All major genetic genealogy services show long lists of people who match part of your DNA. The problem is they don't show how you match. Is the match with your mother's or father's side of the family? Could it be from the Smith branch, or the Jones, or some other surname further back in your tree?
The only clue provided by the DNA testing company may be a "predicted relationship" based on the length of shared DNA. The shorter the segment, the more distant the relationship.
Let's say you have a DNA match with a predicted fourth cousin, Jennifer. The shared ancestor is likely a great-great-great grandparent. While you know Jennifer's full name, her last name is not on your tree. Even if you knew all 32 of your great-great-great grandparents' full names, Jennifer may not know much about her own tree going back that far, making it difficult to narrow down how you are related.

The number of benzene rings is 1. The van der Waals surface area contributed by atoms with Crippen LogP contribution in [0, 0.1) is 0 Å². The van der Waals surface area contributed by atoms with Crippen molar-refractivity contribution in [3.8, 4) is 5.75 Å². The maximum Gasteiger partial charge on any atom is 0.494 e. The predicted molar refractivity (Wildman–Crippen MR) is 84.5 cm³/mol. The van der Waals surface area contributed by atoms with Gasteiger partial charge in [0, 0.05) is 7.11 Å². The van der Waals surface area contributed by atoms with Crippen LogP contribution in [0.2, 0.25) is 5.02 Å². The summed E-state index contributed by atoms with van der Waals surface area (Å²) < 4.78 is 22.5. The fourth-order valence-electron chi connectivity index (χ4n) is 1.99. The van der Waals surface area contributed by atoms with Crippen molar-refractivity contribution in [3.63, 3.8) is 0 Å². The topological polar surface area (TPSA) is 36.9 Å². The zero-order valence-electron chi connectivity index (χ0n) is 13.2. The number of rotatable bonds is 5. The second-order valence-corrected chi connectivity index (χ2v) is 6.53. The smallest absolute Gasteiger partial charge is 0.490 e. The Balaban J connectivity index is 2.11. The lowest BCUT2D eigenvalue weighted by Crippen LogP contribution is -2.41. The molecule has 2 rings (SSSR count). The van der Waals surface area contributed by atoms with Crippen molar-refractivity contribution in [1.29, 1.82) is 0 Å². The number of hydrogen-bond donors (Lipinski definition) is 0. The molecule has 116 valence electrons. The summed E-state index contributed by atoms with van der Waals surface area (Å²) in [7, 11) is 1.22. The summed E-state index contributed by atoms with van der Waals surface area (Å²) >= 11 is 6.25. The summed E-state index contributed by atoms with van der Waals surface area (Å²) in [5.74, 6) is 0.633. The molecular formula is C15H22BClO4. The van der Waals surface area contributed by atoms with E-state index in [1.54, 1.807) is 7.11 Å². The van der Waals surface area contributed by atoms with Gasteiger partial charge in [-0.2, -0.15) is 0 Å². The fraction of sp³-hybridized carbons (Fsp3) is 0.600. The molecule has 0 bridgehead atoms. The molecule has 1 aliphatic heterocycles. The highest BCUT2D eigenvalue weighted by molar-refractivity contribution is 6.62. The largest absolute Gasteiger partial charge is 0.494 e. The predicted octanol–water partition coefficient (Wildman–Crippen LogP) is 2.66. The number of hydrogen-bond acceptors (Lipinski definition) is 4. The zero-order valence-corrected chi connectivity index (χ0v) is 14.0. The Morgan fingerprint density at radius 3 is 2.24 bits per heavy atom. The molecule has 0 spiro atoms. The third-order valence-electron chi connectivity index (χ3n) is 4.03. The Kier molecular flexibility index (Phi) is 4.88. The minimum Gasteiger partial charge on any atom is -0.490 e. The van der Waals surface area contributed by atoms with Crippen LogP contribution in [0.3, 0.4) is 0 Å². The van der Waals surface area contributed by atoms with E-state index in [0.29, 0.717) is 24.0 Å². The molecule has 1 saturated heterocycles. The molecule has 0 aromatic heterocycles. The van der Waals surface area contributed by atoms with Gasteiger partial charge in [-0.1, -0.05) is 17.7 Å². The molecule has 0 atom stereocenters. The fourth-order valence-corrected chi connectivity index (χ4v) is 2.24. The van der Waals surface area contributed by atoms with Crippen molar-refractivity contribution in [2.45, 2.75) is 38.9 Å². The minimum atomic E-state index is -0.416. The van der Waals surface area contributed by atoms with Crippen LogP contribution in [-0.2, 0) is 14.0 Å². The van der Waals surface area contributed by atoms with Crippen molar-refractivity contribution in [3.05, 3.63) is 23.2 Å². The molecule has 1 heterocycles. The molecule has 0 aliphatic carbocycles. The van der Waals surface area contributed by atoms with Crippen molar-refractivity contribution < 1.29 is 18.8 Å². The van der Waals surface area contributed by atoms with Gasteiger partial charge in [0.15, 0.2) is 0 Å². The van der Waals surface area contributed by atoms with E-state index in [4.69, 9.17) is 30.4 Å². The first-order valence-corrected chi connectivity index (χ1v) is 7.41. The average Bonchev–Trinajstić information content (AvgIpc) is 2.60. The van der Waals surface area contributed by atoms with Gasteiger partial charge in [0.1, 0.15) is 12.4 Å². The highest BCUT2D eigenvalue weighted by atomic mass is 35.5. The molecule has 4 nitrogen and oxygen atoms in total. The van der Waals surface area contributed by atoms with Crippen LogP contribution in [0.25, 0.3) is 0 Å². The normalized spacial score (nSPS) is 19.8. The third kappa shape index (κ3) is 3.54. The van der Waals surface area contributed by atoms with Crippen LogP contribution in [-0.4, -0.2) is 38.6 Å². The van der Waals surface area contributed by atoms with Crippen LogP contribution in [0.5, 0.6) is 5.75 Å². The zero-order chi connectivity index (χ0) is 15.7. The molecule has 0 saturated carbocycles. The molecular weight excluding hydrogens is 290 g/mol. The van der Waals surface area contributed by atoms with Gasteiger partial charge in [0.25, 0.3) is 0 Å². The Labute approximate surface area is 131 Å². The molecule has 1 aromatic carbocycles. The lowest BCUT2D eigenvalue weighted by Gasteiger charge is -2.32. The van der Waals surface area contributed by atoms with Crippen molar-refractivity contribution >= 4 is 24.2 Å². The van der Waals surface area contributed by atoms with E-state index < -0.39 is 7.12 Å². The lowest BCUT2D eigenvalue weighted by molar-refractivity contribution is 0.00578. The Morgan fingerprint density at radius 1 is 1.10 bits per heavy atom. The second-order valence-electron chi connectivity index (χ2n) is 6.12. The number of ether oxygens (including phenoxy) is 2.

However, if you are able to identify a third person who matches both you and Jennifer on the same DNA segments, then it's possible to learn how you are all related.
For instance, if you and your great-uncle Clarence share the same DNA segments with Jennifer, that lets you quickly determine which branch of the family she comes from. Instead of wondering which one of your 32 great-great-great grandparents is the shared ancestor, you can narrow it down to the eight great-great-great grandparents in the same branch as your great-uncle Clarence.
You and Jennifer can then start to compare notes about surnames, places of birth, and other details that can help you identify the shared ancestor. Jennifer may even have information about that ancestor that you don't, which can help you strengthen your own tree.
In short, benefits of triangulation include:
- Identifying ancestors
- Confirming ancestors
- Connecting with relatives
- Determining how distant cousins are related to you
- Filling out other branches of your tree
- Discovering new surnames on your tree
- Learning more about the origins of specific ancestors